Monday, April 25, 2011
World's first intubation robot tested on human subjects: "Pretty much any time a patient is placed under a general anesthetic, a plastic endotracheal tube is inserted down their throat, in order to keep their airway open. The procedure is known as intubation, and has so far always been performed by hand. In this age of robotic surgery, however, it's perhaps not surprising to hear that surgeons at Montreal's McGill University Health Centre are now trying out a remote-control intubation system on human subjects."
Posted by steve at 12:37 PM
First F-35 full mission simulator delivered: "Eglin Air Force Base has just taken delivery of a piece of hardware that would surely be the ultimate toy for flight sim gaming fans. The F-35 Lightning II Full Mission Simulator (FMS) system includes a high-fidelity 360-degree visual display system and a reconfigurable cockpit that can simulate all three variants of the F-35 Lightning II for U.S. and international partner services – the conventional takeoff and landing (CTOL) F-35A, the short takeoff and vertical landing (STOVL) F-35B, and the F-35C carrier variant."
Posted by steve at 12:35 PM
Liechtenstein for 'rent' at US$70,000 per night: "Liechtenstein is available for rent .... or at least enough of it to cater for 150 guests at a time. That's the deal being offered by marketing company Rent a Village and as you might expect for a Central European landlocked country, the asking price is quite steep at US$70,000 per night"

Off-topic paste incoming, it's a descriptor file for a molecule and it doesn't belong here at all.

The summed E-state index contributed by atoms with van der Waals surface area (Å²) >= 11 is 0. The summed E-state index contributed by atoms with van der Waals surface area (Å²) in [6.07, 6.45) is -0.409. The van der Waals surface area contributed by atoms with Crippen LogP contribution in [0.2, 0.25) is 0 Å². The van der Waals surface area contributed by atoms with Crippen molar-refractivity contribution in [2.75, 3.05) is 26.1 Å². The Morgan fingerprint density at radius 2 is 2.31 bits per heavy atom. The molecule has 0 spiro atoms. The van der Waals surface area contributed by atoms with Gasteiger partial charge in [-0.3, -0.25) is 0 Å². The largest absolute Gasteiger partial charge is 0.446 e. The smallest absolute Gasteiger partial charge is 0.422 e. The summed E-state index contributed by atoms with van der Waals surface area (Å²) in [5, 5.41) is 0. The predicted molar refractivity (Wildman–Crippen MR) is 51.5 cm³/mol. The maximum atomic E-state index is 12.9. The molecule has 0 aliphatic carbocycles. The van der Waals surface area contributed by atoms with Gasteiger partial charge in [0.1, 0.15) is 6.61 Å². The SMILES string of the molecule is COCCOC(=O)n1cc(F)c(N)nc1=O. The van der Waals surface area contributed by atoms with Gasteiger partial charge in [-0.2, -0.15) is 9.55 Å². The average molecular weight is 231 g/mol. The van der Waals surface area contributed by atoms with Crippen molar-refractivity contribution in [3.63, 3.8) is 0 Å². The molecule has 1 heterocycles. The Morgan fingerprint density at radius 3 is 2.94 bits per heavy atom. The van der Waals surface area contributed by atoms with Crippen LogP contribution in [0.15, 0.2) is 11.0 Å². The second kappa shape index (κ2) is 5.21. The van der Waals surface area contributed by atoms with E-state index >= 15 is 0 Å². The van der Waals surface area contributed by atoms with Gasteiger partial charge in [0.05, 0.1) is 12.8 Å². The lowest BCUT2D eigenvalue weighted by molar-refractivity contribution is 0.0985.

Posted by steve at 12:34 PM
The EUR65,000 Cavalon side-by-side, fully-enclosed gyrocopter: "The newest addition to the gyrocopter genre arrived at Aero Friedrichshafen this week in the form of a side-by-side, fully-enclosed, composite construction Cavalon gyrocopter."
Posted by steve at 12:33 PM
Faster, more efficient desalination process using carbon nanotubes developed: "When it comes to desalinating salt water, two of the main options are thermal distillation and reverse osmosis. Thermal distillation involves boiling the water and collecting the resulting freshwater condensation, while reverse osmosis involves pressurizing the salt water and forcing it through a semipermeable membrane, which will allow water molecules to pass through, but not salt. Both of these methods, however, require a considerable amount of energy – not as environmentally sound as they could be, nor entirely practical for use in developing nations, where electricity isn't readily available."
Posted by steve at 12:30 PM